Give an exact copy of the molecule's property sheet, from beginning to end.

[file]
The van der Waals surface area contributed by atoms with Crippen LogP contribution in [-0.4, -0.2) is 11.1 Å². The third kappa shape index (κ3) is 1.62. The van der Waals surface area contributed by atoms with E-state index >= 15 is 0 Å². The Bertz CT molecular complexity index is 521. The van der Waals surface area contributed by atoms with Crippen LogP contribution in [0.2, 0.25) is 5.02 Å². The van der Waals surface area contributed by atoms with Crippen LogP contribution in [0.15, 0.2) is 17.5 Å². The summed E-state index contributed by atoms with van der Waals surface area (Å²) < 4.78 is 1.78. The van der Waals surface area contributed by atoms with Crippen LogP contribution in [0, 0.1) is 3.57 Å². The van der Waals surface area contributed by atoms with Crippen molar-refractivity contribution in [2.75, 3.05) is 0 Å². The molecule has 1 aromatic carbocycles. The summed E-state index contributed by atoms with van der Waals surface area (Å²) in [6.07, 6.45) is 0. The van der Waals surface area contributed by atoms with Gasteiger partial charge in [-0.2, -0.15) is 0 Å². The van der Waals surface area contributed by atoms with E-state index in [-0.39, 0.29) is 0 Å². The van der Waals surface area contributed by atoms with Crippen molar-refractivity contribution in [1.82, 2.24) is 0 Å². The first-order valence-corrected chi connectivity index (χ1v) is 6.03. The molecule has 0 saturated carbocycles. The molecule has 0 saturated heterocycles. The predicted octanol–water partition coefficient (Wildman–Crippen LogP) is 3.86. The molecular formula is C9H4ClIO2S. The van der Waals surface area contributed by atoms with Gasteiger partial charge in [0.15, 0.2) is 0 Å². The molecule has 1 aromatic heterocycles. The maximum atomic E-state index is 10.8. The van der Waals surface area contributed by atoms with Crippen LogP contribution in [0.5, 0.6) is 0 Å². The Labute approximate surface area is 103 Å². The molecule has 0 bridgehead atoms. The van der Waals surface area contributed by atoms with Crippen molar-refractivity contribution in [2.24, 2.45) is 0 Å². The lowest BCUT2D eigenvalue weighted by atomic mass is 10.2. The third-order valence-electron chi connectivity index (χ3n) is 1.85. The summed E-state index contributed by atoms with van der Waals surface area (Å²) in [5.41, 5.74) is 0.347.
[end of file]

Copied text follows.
The van der Waals surface area contributed by atoms with Crippen LogP contribution in [-0.4, -0.2) is 11.1 Å². The third kappa shape index (κ3) is 1.62. The van der Waals surface area contributed by atoms with E-state index >= 15 is 0 Å². The Bertz CT molecular complexity index is 521. The van der Waals surface area contributed by atoms with Crippen LogP contribution in [0.2, 0.25) is 5.02 Å². The van der Waals surface area contributed by atoms with Crippen LogP contribution in [0.15, 0.2) is 17.5 Å². The summed E-state index contributed by atoms with van der Waals surface area (Å²) < 4.78 is 1.78. The van der Waals surface area contributed by atoms with Crippen LogP contribution in [0, 0.1) is 3.57 Å². The van der Waals surface area contributed by atoms with Crippen molar-refractivity contribution in [2.75, 3.05) is 0 Å². The molecule has 1 aromatic carbocycles. The summed E-state index contributed by atoms with van der Waals surface area (Å²) in [6.07, 6.45) is 0. The van der Waals surface area contributed by atoms with Gasteiger partial charge in [-0.2, -0.15) is 0 Å². The van der Waals surface area contributed by atoms with E-state index in [-0.39, 0.29) is 0 Å². The van der Waals surface area contributed by atoms with Crippen molar-refractivity contribution in [1.82, 2.24) is 0 Å². The first-order valence-corrected chi connectivity index (χ1v) is 6.03. The molecule has 0 saturated carbocycles. The molecule has 0 saturated heterocycles. The predicted octanol–water partition coefficient (Wildman–Crippen LogP) is 3.86. The molecular formula is C9H4ClIO2S. The van der Waals surface area contributed by atoms with Gasteiger partial charge in [0.15, 0.2) is 0 Å². The molecule has 1 aromatic heterocycles. The maximum atomic E-state index is 10.8. The van der Waals surface area contributed by atoms with Crippen LogP contribution in [0.5, 0.6) is 0 Å². The Labute approximate surface area is 103 Å². The molecule has 0 bridgehead atoms. The van der Waals surface area contributed by atoms with Crippen molar-refractivity contribution in [2.24, 2.45) is 0 Å². The lowest BCUT2D eigenvalue weighted by atomic mass is 10.2. The third-order valence-electron chi connectivity index (χ3n) is 1.85. The summed E-state index contributed by atoms with van der Waals surface area (Å²) in [5.41, 5.74) is 0.347.